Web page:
concerned because, even if made in good faith, many government initiatives in response to the above need not take into account the special characteristics of the Internet and, as a result, unduly restrict freedom of expression;
considering mechanisms multisectoral approach to Internet Governance Forum of the UN;
Conscious the broad spectrum of actors involved as Internet intermediaries-and provide services such as Internet access and interconnection, transmission, processing and routing of Internet traffic, housing material posted by third parties and access to this, reference to content or materials on the Internet search, financial transactions and provision of social networks and the attempts of some States to hold these actors harmful or illegal content;
adopted, the 1 June 2011, the next Joint Declaration on Freedom of Expression and the Internet:
1. General principles
a. Freedom of speech applies to the Internet in the same way to all media. Restrictions on freedom of expression on the Internet are only acceptable when they meet international standards available, among other things, which they must be prescribed by law and pursued a legitimate aim recognized by international law and are necessary to achieve that purpose (the proof “tripartite”).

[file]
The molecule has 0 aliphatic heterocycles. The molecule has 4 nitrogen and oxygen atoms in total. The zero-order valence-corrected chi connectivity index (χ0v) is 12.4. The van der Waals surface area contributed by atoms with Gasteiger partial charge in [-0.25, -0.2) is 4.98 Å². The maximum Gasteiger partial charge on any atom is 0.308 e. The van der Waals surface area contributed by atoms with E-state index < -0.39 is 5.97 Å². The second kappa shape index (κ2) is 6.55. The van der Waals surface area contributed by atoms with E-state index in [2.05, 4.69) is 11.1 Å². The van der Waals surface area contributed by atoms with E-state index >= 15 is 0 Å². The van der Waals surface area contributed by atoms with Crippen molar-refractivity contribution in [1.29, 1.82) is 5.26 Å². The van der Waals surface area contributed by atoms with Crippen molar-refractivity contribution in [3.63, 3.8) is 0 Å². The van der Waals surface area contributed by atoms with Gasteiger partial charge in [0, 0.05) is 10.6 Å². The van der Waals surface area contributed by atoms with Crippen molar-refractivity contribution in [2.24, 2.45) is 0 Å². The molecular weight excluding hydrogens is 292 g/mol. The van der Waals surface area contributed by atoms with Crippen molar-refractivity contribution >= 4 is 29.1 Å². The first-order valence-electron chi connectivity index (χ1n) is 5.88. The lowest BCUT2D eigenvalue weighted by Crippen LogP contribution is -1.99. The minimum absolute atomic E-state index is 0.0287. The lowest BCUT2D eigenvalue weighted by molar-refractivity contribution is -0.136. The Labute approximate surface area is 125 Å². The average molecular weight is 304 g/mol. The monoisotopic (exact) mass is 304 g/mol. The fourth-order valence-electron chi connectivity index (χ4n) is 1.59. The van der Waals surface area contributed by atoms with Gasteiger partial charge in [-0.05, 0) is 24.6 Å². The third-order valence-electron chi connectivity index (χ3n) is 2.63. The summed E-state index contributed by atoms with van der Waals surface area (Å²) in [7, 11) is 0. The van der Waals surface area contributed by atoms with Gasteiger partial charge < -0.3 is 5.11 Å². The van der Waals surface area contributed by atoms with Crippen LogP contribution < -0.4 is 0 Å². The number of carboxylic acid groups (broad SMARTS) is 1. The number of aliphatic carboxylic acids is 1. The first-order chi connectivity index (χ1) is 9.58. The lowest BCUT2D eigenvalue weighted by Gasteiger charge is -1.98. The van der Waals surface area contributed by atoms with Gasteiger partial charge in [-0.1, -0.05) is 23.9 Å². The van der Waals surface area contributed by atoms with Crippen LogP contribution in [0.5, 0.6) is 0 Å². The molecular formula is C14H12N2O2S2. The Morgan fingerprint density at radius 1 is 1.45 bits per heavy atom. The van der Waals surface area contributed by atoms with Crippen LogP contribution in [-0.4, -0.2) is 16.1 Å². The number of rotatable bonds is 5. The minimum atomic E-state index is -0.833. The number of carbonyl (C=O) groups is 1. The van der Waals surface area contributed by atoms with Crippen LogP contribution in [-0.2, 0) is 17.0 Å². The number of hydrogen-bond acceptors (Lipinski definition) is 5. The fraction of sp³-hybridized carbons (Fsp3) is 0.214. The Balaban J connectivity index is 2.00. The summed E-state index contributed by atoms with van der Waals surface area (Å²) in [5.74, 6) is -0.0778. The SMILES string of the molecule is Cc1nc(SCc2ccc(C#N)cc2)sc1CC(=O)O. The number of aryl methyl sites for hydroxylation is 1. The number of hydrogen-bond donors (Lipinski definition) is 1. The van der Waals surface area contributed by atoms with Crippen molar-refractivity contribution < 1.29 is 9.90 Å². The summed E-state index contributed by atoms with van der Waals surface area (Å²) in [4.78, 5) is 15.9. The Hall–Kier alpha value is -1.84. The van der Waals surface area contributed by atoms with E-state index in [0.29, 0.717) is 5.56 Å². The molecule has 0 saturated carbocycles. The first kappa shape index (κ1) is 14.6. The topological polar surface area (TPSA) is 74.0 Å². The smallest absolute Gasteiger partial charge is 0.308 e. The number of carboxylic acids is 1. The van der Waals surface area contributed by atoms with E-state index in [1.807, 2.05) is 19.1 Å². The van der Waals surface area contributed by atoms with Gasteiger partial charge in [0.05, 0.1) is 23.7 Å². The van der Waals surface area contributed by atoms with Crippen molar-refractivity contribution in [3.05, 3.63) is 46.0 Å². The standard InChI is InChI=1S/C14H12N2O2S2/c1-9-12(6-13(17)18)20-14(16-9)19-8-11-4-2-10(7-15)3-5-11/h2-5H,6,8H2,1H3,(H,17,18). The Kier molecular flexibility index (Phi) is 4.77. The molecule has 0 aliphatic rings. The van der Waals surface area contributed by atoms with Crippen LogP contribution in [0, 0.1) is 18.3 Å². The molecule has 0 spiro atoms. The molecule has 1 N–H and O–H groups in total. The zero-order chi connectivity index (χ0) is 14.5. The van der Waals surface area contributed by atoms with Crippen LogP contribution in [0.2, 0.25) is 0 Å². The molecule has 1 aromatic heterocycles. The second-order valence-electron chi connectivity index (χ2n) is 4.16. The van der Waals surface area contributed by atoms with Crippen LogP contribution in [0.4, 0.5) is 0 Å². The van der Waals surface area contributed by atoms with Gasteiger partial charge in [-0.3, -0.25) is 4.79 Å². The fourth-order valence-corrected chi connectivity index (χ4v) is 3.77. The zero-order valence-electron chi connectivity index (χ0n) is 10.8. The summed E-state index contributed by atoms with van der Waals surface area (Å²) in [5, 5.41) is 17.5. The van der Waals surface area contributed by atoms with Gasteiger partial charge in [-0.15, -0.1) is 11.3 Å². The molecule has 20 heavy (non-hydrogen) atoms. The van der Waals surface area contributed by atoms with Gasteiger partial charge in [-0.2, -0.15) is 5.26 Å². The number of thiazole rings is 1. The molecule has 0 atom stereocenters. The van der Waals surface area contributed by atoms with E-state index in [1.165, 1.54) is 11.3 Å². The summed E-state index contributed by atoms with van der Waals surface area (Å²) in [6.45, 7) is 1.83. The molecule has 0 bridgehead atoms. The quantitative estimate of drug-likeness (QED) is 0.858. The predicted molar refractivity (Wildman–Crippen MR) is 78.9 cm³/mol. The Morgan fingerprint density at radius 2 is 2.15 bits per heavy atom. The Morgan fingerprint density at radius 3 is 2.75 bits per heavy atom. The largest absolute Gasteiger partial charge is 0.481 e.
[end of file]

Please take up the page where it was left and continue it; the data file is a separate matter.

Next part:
b. In assessing the proportionality of a restriction on freedom of expression on the Internet, It must weigh the impact that such a restriction would have on the Internet's ability to guarantee and promote freedom of expression on the benefits that accrue restrictions to protect other interests.
c. Regulatory approaches developed for other media such as telephone or radio and television can not be transferred without Internet, but they must be designed specifically for this medium, taking into account their particularities.
d. To respond to illegal content, It should be assigned greater importance to the development of alternative and specific approaches that are tailored to the unique characteristics of Internet, and at the same time they recognize that no special restrictions should be set to the content of the materials disseminated over the Internet.
and. Self-regulation can be an effective tool to address slanderous expressions and, therefore, It should be promoted.
f. educational measures and awareness should be promoted aimed at promoting the ability of all people to make an autonomous use, independent and responsible Internet (“digital literacy”).
2. Liability of intermediaries
a. Any person who offers only technical Internet services such as access, searches or retention of information in the cache should be liable for content generated by third parties and that are disseminated through these services, whenever not specifically involved in the content or refuses to comply with a court order requiring disposal when in position to do so (“principle of mere transmission”).